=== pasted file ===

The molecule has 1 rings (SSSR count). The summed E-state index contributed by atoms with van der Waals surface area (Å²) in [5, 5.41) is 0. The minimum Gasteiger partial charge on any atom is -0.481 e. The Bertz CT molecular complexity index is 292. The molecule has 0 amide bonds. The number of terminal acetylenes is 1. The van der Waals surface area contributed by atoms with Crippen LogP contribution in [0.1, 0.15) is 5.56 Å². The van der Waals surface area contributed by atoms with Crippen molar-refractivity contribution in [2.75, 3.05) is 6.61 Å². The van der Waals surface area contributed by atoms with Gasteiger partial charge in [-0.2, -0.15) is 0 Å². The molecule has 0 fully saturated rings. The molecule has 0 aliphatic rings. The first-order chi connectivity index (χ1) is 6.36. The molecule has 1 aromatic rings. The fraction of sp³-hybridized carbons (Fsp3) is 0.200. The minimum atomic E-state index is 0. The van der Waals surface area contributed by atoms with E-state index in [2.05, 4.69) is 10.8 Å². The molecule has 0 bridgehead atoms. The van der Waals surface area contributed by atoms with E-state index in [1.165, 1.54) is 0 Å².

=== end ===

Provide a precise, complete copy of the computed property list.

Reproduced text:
The molecule has 1 rings (SSSR count). The summed E-state index contributed by atoms with van der Waals surface area (Å²) in [5, 5.41) is 0. The minimum Gasteiger partial charge on any atom is -0.481 e. The Bertz CT molecular complexity index is 292. The molecule has 0 amide bonds. The number of terminal acetylenes is 1. The van der Waals surface area contributed by atoms with Crippen LogP contribution in [0.1, 0.15) is 5.56 Å². The van der Waals surface area contributed by atoms with Crippen molar-refractivity contribution in [2.75, 3.05) is 6.61 Å². The van der Waals surface area contributed by atoms with Gasteiger partial charge in [-0.2, -0.15) is 0 Å². The molecule has 0 fully saturated rings. The molecule has 0 aliphatic rings. The first-order chi connectivity index (χ1) is 6.36. The molecule has 1 aromatic rings. The fraction of sp³-hybridized carbons (Fsp3) is 0.200. The minimum atomic E-state index is 0. The van der Waals surface area contributed by atoms with E-state index in [2.05, 4.69) is 10.8 Å². The molecule has 0 bridgehead atoms. The van der Waals surface area contributed by atoms with E-state index in [1.165, 1.54) is 0 Å².